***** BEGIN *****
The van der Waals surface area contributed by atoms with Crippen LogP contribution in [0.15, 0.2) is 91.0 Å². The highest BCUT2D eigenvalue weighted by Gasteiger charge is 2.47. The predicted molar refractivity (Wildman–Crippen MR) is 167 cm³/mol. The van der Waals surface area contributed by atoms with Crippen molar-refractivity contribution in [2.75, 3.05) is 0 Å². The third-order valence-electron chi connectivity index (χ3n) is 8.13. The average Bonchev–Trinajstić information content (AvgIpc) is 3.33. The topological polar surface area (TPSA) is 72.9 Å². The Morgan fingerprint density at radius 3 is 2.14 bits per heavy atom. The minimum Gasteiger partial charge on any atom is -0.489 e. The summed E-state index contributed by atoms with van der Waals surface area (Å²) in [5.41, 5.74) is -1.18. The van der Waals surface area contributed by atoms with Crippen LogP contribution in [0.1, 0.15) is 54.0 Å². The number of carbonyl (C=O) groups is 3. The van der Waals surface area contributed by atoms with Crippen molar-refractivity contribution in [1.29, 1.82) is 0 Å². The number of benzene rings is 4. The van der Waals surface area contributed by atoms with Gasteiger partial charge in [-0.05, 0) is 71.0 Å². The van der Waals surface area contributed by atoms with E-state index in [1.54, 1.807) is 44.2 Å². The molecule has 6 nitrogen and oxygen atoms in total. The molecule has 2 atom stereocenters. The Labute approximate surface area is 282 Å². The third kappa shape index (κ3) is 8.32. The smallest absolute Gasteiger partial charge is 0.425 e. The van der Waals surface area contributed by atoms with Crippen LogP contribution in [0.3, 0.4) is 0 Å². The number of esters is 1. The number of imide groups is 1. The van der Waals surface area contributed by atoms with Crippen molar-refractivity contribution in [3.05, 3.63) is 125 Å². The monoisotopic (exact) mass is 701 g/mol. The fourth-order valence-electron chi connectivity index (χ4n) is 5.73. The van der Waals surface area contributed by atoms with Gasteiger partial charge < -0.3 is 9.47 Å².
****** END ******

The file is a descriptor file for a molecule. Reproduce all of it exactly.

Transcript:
The van der Waals surface area contributed by atoms with Crippen LogP contribution in [0.15, 0.2) is 91.0 Å². The highest BCUT2D eigenvalue weighted by Gasteiger charge is 2.47. The predicted molar refractivity (Wildman–Crippen MR) is 167 cm³/mol. The van der Waals surface area contributed by atoms with Crippen molar-refractivity contribution in [2.75, 3.05) is 0 Å². The third-order valence-electron chi connectivity index (χ3n) is 8.13. The average Bonchev–Trinajstić information content (AvgIpc) is 3.33. The topological polar surface area (TPSA) is 72.9 Å². The Morgan fingerprint density at radius 3 is 2.14 bits per heavy atom. The minimum Gasteiger partial charge on any atom is -0.489 e. The summed E-state index contributed by atoms with van der Waals surface area (Å²) in [5.41, 5.74) is -1.18. The van der Waals surface area contributed by atoms with Crippen LogP contribution in [0.1, 0.15) is 54.0 Å². The number of carbonyl (C=O) groups is 3. The van der Waals surface area contributed by atoms with Crippen molar-refractivity contribution in [1.29, 1.82) is 0 Å². The number of benzene rings is 4. The van der Waals surface area contributed by atoms with Gasteiger partial charge in [-0.05, 0) is 71.0 Å². The van der Waals surface area contributed by atoms with E-state index in [1.54, 1.807) is 44.2 Å². The molecule has 6 nitrogen and oxygen atoms in total. The molecule has 2 atom stereocenters. The Labute approximate surface area is 282 Å². The third kappa shape index (κ3) is 8.32. The smallest absolute Gasteiger partial charge is 0.425 e. The van der Waals surface area contributed by atoms with Crippen LogP contribution in [0.3, 0.4) is 0 Å². The number of esters is 1. The number of imide groups is 1. The van der Waals surface area contributed by atoms with Crippen molar-refractivity contribution in [3.05, 3.63) is 125 Å². The monoisotopic (exact) mass is 701 g/mol. The fourth-order valence-electron chi connectivity index (χ4n) is 5.73. The van der Waals surface area contributed by atoms with Gasteiger partial charge < -0.3 is 9.47 Å².